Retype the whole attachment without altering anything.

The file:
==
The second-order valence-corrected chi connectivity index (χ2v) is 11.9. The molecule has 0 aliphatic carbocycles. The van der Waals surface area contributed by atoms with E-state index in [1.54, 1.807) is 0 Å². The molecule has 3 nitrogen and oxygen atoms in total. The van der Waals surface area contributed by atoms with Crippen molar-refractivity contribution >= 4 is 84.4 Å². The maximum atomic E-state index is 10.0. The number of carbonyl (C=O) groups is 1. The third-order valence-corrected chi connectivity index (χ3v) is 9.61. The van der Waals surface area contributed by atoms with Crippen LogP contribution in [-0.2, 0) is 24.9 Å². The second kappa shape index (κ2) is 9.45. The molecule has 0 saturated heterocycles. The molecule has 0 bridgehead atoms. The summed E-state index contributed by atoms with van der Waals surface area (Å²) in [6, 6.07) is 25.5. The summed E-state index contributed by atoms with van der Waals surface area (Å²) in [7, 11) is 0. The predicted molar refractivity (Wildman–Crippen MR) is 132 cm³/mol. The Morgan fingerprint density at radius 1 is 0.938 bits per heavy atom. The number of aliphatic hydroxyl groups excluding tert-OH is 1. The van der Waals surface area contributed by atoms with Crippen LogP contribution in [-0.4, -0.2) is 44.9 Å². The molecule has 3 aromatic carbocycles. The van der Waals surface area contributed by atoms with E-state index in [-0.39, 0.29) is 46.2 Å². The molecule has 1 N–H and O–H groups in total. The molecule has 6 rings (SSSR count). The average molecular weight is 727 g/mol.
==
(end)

The second-order valence-corrected chi connectivity index (χ2v) is 11.9. The molecule has 0 aliphatic carbocycles. The van der Waals surface area contributed by atoms with E-state index in [1.54, 1.807) is 0 Å². The molecule has 3 nitrogen and oxygen atoms in total. The van der Waals surface area contributed by atoms with Crippen molar-refractivity contribution >= 4 is 84.4 Å². The maximum atomic E-state index is 10.0. The number of carbonyl (C=O) groups is 1. The third-order valence-corrected chi connectivity index (χ3v) is 9.61. The van der Waals surface area contributed by atoms with Crippen LogP contribution in [-0.2, 0) is 24.9 Å². The second kappa shape index (κ2) is 9.45. The molecule has 0 saturated heterocycles. The molecule has 0 bridgehead atoms. The summed E-state index contributed by atoms with van der Waals surface area (Å²) in [6, 6.07) is 25.5. The summed E-state index contributed by atoms with van der Waals surface area (Å²) in [7, 11) is 0. The predicted molar refractivity (Wildman–Crippen MR) is 132 cm³/mol. The Morgan fingerprint density at radius 1 is 0.938 bits per heavy atom. The number of aliphatic hydroxyl groups excluding tert-OH is 1. The van der Waals surface area contributed by atoms with Crippen LogP contribution in [-0.4, -0.2) is 44.9 Å². The molecule has 3 aromatic carbocycles. The van der Waals surface area contributed by atoms with E-state index in [-0.39, 0.29) is 46.2 Å². The molecule has 1 N–H and O–H groups in total. The molecule has 6 rings (SSSR count). The average molecular weight is 727 g/mol.